Spicy Szechwan Eggplant
WHOOO-eeeee, that’s some spicy eggplant. I like to think of this as my Rhinestone Cowboy of Asian vegetable side dishes. I’ve kept it in regular rotation for pretty much the last 5 years or so, or about the same time that our local grocery stores started carrying Asian eggplants and I found out what “fish sauce”, “mirin”, and “chili sauce” were……now, three indispensable items that I can’t live without. Well, I suppose that I could live without them (I’m really quite adaptable, I’ve always thought) but I’d really rather not. There now. That’s fair.
Oh, but why do I make it so much? Well, a couple of reasons.
1. It takes me 10 minutes from start to finish.
2. I’ve fed this dish to more than one (okay, more than five) self-professed eggplant haters over the years, and one by one they’ve started to come around.
3. Spicy food speeds up the metabolism. Hey, I know, grasping at straws, right? Well, what of it? I’ll take whatever help I can get.
4. It takes me 10 minutes from start to finish. Yup. That deserves to be repeated.
The cupboards were bare when I was driving home from work the other day, so I stopped by a grocery store which was on the way. All that I needed were an assortment of random fruits and vegetables that could get us through the week, and maybe something to make for dinner that night. Unfortunately, the first store I passed was also my favorite Asian supermarket, so rather than spending $15 buying some grapes and zucchini, I spent $150 replenishing my stock of Asian condiments and buying everything my eyes happened to fall upon, from a whole Silkie chicken (more on that one another time) to more Chinese sausage than we will ever be able to eat. Ever.
I trundled through the door, weighed down by about 6 cloth bags that were groaning at the seams, and met with this:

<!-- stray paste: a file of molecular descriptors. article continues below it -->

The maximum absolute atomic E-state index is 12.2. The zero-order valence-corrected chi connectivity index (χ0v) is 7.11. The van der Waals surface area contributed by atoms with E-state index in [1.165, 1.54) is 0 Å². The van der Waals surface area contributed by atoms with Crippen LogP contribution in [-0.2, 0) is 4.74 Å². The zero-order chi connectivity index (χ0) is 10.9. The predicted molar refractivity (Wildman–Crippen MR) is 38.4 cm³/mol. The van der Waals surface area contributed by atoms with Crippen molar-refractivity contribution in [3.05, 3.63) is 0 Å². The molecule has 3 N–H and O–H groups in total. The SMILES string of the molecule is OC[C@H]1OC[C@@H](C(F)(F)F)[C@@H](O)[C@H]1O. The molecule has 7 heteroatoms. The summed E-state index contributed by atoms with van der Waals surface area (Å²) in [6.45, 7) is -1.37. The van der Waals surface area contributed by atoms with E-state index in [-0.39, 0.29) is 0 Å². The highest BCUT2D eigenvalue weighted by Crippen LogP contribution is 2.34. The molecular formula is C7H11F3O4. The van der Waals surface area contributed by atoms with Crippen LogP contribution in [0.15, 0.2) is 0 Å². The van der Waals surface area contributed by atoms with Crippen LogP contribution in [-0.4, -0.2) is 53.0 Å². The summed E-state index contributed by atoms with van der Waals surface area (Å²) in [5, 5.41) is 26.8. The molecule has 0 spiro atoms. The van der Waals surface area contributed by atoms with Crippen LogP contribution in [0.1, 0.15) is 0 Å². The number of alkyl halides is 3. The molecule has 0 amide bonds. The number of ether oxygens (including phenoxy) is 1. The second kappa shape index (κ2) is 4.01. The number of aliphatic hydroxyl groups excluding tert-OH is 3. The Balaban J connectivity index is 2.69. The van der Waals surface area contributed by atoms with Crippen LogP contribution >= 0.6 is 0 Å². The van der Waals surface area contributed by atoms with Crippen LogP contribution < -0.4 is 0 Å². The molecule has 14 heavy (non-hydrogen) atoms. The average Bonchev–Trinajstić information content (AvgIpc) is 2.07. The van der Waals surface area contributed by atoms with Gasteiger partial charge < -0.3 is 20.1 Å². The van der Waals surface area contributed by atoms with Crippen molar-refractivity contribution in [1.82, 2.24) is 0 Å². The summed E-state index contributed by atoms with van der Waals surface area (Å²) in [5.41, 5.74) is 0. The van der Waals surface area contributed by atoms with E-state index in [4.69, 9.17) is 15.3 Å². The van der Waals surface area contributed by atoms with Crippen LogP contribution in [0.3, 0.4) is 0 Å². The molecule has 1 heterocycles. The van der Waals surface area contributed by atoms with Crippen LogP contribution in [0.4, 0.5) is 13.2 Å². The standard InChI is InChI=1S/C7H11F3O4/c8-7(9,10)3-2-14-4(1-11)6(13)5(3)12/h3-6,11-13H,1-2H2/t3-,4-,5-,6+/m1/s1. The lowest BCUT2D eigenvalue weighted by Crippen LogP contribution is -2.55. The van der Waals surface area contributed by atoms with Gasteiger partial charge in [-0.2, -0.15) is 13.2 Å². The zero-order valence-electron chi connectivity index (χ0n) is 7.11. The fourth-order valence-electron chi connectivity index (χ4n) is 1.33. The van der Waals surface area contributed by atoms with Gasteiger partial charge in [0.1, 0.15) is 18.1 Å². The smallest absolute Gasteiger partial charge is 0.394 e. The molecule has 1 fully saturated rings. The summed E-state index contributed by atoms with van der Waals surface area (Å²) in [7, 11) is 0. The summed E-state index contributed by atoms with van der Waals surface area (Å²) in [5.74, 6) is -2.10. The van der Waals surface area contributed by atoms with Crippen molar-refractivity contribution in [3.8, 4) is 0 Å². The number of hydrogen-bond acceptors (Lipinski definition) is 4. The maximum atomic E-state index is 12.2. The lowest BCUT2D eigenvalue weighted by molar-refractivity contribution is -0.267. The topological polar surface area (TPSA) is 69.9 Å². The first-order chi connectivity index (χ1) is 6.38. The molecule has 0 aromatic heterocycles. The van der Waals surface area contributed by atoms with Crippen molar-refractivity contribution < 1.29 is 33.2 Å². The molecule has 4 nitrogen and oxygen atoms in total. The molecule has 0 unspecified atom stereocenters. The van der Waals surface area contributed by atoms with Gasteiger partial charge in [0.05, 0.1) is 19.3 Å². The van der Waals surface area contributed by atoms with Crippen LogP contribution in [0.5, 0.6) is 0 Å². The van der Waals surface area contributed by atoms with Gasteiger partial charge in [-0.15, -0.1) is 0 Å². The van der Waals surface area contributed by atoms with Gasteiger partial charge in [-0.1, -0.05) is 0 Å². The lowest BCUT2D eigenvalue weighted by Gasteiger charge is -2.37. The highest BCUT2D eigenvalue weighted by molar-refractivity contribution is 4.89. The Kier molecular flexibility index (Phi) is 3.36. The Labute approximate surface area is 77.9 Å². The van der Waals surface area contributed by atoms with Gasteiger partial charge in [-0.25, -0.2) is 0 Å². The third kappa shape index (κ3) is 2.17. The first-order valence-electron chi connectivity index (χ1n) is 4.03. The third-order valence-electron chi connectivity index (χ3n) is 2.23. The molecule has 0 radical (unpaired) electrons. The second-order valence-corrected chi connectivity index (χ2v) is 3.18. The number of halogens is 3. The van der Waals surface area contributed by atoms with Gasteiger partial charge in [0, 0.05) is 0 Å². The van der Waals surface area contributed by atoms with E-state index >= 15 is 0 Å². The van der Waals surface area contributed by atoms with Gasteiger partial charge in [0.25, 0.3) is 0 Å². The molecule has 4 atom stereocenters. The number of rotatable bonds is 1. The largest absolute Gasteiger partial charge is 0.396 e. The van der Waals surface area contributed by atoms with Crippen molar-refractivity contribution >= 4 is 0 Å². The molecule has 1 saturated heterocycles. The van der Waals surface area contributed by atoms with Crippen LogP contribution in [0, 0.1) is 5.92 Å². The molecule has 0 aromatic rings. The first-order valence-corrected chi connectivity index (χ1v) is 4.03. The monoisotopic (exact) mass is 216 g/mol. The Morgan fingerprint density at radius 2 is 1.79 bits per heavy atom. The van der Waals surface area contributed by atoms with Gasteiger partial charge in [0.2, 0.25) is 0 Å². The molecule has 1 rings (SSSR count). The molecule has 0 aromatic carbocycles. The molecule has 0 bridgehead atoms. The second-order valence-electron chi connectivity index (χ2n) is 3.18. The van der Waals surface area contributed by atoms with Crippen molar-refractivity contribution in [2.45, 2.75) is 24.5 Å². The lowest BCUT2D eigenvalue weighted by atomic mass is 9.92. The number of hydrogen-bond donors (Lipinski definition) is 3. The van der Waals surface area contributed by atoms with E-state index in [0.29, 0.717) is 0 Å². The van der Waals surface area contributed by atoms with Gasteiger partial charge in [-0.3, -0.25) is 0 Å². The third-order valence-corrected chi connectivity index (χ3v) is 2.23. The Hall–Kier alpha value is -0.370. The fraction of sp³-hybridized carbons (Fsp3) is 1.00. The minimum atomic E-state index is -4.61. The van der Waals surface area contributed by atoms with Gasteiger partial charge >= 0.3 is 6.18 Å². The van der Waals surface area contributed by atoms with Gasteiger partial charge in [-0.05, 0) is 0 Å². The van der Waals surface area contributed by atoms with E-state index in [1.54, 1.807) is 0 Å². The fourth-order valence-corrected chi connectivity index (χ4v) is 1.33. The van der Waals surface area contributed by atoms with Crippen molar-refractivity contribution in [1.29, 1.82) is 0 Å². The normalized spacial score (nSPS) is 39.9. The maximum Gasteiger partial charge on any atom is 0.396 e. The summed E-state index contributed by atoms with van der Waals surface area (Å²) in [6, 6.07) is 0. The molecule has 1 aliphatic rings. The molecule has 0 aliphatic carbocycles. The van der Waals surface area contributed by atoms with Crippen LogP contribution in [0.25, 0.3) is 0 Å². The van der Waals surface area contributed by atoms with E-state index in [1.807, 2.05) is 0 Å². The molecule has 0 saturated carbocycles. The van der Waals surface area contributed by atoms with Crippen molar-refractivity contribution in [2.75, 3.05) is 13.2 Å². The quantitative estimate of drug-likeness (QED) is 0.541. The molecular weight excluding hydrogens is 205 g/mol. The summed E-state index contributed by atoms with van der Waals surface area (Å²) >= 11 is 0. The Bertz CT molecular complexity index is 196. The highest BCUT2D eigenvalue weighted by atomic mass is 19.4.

Mike: “WHAT DID YOU GET, WHAT DID YOU GET, WHAT DID YOU GET (me)??!”
Tina: “I was just shopping down at T&T.”
Mike: “Oh. You went to the Asian market. Oh. Huh.
One reason that I often just call this “Asian eggplant” is that despite my best efforts, I can never spell “Szechwan”. I come up with some close approximations, and some borderline mistakes like Szchewan, Sechzwan, or Schezwan, but I only ever get it right when I remember to do a spell check. Really, all that I know is that there’s a ‘z’ and a ‘w’ in there somewhere. Just like a goldfish, the rest is always a mystery to me.
Szechwan cuisine is characterized by its bold intensity. Compared to many other regional variations, the salty is saltier, the sweet is sweeter, and most importantly, the spice is spicier. Szechwan cuisine is often fiery hot, and it’s well characterized as one of the spiciest variations on Chinese cuisine. Just think of Szechwan pink peppercorns as compared to black peppercorn, or spicy pepper laden Szechwan noodles compared to chubby slick Shanghai noodles. The Szechwanese have spoken, and they’ve said, “More chili please.” But it’s more like “更多 辣椒 请” when they say it.
Spicy Szechwan Eggplant
Serves 4-6 as a side dish
- 3 large Asian eggplant
- 1 tbsp sesame oil
- 2 fat cloves garlic
- 1″ chunk ginger
- 1/4 cup mirin
- 1 tbsp shao xing *
- 1 tbsp vegetarian fish (flavored) sauce **
- 2 tbsp Chinese chili garlic paste ***
- 3 scallions, roughly chopped
* Shao Xing is a dry Chinese cooking wine. If you can’t find Shao Xing (also known as Chiao Hsing, Shiao Hsing, etc) you can substitute in a dry sherry.